Working in Australia


Working in Australia

In Australia, employees have rights that are protected by law. These include:

  • how much they must be paid
  • the conditions they should get such as the right to take leave or time off work and
  • protections from discrimination

Australian workplace laws cuddle all employees including those from overseas. They apply regardless of the length of a person stay or their visa type. All employers must follow these laws.

Minimum pay rates

In Australia, there are minimum pay rates set for different jobs. All employees must get paid the minimum rate for their job. They should receive the minimum rate for all the hours they work. Employers and employees can't agree to lower pay rates. Employees must be paid money and not in goods or services like food, clothing or accommodation. Minimum pay rates are reviewed every year and generally increase on 1st of July. There are also rules about when an employee can work, the breaks they should take and the number of hours they can work.

The fair work ombudsman

The fair work ombudsman provides free information and advice to help employers and employees understand Australia's workplace laws. You cannot get in trouble for contacting the Fair Work Ombudsman to ask for information about your pay or other entitlements. Remember if you're an employer, the Fair Work Ombudsman can help you understand your obligations to your employees. To contact the fair work ombudsman visit or call the fair work infoline on 131 394.
If you need an interpreter, call the translating and interpreting service on 131 450 to talk with us in your language for free.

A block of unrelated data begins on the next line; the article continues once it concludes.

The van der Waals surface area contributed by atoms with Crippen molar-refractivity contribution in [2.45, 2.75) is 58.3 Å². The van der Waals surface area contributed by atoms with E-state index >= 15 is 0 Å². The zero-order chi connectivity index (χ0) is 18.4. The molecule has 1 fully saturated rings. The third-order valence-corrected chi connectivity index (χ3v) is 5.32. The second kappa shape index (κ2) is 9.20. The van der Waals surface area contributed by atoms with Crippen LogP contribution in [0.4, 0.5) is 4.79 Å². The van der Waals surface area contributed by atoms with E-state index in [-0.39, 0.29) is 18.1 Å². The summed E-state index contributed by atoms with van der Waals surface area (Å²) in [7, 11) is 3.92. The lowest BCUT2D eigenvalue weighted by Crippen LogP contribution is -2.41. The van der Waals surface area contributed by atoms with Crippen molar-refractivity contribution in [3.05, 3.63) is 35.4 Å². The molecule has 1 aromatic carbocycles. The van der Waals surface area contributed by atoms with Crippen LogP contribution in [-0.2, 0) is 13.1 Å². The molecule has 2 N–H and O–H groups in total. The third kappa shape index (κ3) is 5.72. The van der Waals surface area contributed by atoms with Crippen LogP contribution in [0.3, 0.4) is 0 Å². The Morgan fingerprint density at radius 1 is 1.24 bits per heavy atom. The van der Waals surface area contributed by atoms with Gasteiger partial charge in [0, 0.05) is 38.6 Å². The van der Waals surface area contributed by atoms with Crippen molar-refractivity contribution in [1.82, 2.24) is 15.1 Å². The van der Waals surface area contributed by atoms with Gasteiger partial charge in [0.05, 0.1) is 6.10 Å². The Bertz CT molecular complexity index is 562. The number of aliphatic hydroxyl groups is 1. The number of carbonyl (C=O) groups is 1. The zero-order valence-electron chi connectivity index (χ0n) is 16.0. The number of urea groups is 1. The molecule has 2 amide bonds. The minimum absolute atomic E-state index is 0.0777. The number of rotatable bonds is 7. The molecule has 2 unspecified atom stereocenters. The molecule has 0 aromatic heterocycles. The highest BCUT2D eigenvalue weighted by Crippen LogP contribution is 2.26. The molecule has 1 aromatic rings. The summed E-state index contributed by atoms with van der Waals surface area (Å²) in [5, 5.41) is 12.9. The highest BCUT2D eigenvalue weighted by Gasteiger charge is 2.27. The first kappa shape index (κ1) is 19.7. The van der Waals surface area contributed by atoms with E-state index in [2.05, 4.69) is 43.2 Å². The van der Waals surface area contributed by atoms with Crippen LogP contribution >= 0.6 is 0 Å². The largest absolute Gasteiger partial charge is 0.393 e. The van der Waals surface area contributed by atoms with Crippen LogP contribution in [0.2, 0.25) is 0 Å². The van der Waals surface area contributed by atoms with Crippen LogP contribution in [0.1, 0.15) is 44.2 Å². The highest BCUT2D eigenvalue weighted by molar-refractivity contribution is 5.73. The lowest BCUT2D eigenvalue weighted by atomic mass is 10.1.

If you are studying in Australia on a student visa, you can work part-time and do not need to apply for a work visa. Before you start working, it is very important that you are aware of the working conditions that are attached to your student visa:

  • You cannot start working until you have commenced your course
  • Once your course has started, you can work up to 40 hours per fortnight while your course is in session (first day of the term until the last day of exams)
  • During official University vacation periods (as per the academic calendar), you can work unlimited hours.
  • If you are studying a Masters by Research or a PhD, you can work unlimited hours once your course has started. However, you must ensure it does not impact on your progress.

Please note, work that is a formal registered part of your course is not included in the limit of 40 hours per fortnight. Voluntary, unpaid work is also not included in those hours.

If you breach your work conditions, your visa may be subject to cancellation.

For more information, visit the Work conditions for Student visa holders section of the Department of Home Affairs website.

Employability Training for International Students

CQUniversity has partnered with Successful Graduate to offer The Finding Part-Time Work Course to all international students who have an offer to study at CQUniversity.

The course is free, self-paced and non-compulsory. It has been carefully tailored to increase your chances of finding a part-time or casual job while you study – and guide you to develop your employability skills in general.

Once you have received an offer to study at CQUniversity, you will be provided with information on how to enrol in this free course.

Tax File Number

Before you start working in Australia, you will need to apply for a tax file number (TFN) through the Australian Taxation Office (ATO). If you are employed, your employer will deduct income tax from your salary. At the end of each financial year, each employer will issue you with a Payment Summary showing your income and tax deductions for that financial year (1 July – 30 June).

If you earn any income during a financial year, you will have to submit a tax return using the information on your Payment Summary/ies. Tax Returns can be completed online using mytax or through an accountant. The ATO classifies international students studying in the country for six months or more as residents for taxation purposes.

Your Work Rights

Pay rates and workplace conditions are set by Australian law. All people working in Australia, including those from overseas (and on student visas) have rights and protections at work. These cannot be taken away by contracts or agreements. If you have questions about your pay and conditions while in Australia, you can contact the Fair Work Ombudsman for free help.